On Abortion

For the sake of an intellectual discussion, I am going to dissect the major arguments in favour of abortion and the arguments against abortion. Also, for the sake of neutrality, both positions will be represented by their self-designated nomenclature. I.e., the side in favour of legal abortion will be refered to as "Pro-Choice" as that is how they wish to define their position. They will not be designated "Anti-Life" as that is how their opposition wishes to define their position. Conversely, I will be using "Pro-Life" and not "Anti-Choice".

Pro-Choice: The basic position is that women should have the right to have a medical abortion if she wishes for any reason to terminate her pregnancy. They use the moniker "Pro-Choice" to emphasize that it is an issue of personal liberty.

Pro-Life: This side argues that medical abortions are either ethically (or morally) wrong because they result in the termination of human life and thus constitute murder. The moniker "Pro-Life" emphasizes their focus on human life.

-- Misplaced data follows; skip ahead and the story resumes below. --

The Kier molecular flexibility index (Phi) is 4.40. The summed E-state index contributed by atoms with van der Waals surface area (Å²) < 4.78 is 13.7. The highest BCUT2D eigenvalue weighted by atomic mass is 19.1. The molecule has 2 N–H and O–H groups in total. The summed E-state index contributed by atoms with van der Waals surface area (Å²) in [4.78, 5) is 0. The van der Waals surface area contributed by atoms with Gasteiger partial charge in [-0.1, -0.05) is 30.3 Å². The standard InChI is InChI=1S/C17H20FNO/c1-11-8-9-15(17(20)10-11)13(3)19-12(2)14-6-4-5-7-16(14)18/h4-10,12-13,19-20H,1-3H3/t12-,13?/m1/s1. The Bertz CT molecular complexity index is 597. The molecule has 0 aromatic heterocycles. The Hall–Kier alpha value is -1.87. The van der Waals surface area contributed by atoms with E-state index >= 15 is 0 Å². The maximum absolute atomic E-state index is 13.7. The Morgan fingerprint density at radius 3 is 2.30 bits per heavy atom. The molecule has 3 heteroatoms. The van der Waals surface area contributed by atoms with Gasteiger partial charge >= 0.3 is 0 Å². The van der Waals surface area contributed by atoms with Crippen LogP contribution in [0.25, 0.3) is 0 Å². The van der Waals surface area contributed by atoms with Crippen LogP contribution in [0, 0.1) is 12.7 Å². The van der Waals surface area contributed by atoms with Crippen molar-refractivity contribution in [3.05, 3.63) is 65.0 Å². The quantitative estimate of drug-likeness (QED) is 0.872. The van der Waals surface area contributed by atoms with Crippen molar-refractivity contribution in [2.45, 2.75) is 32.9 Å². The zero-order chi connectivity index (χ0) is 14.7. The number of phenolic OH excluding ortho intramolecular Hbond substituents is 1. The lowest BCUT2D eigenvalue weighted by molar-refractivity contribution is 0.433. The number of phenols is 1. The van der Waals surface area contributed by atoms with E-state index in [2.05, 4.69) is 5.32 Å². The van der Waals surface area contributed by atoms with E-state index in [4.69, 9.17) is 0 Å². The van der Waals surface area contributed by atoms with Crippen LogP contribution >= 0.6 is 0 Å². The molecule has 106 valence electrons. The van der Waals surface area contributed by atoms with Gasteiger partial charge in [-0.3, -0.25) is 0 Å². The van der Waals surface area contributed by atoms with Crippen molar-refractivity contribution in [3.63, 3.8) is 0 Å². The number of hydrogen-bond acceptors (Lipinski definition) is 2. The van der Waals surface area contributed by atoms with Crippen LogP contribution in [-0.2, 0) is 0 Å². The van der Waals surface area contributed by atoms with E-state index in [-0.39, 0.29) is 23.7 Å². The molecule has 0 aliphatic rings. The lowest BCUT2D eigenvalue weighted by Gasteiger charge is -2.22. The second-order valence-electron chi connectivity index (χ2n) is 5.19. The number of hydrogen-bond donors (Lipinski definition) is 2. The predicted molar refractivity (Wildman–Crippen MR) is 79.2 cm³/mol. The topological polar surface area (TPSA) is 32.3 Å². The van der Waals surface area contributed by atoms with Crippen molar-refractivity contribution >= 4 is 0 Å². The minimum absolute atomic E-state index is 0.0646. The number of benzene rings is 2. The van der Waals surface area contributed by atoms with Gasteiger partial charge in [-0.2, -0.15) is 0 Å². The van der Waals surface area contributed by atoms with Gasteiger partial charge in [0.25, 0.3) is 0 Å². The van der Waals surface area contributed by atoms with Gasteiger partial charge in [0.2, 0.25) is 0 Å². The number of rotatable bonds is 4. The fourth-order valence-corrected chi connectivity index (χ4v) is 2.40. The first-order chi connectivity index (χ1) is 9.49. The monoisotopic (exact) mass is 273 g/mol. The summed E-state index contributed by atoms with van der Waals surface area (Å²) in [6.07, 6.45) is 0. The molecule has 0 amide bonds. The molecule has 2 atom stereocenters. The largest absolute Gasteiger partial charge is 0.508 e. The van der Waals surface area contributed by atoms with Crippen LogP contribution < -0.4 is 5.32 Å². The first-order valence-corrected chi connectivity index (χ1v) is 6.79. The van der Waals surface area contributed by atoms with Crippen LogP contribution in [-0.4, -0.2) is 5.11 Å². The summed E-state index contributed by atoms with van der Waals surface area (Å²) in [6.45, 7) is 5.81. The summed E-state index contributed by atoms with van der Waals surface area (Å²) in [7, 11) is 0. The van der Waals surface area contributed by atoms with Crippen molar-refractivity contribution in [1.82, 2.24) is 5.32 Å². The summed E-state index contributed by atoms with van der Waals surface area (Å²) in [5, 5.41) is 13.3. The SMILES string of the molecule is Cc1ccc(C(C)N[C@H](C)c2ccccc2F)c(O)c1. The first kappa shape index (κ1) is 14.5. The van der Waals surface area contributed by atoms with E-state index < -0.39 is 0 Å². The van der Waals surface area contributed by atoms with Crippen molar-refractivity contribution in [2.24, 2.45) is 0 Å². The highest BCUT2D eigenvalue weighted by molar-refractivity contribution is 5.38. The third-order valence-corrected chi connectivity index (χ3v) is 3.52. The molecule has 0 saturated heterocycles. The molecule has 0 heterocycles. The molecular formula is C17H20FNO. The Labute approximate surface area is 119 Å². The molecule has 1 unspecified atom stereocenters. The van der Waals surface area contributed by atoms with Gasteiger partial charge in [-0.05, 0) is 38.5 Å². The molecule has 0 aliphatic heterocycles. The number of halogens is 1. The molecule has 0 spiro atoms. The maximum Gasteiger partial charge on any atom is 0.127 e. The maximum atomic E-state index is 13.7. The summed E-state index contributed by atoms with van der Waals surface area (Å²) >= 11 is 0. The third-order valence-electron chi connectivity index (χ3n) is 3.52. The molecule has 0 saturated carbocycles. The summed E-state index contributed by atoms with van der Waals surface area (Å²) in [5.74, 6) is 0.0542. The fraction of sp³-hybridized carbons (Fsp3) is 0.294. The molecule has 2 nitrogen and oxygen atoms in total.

Why Pro-Choice? There are various scenarios where abortion is considering desirable. It therefore makes sense to ensure that legal avenues exist to terminate unwanted pregnancies. Examples include but aren't limited to cases of incest, rape, and severe fetal genetic disorders.

Why Pro-Life? There are two positions I have encountered here: One is religious and therefore a moral argument (and by far the more common), and the second is secular, ethical position (very rare). The former declares that human life begins at conception when the fetus is given a soul and thus the fetus is a human being. The secularists assert that a fetus has the traits of person and should be afforded the rights of personhood from conception and treated as a protected minority. (This argument, as I've already said is rare and I will be using the former one for the rest of this discussion. If the secular argument is interesting to you, please see the Secularist Vs. Secularist: Abortion Debate at the Internet Infidels website.) Both arguments conclude that a fetus deserves status as a viable human being and must be afforded the rights and liberties given to all human beings in society.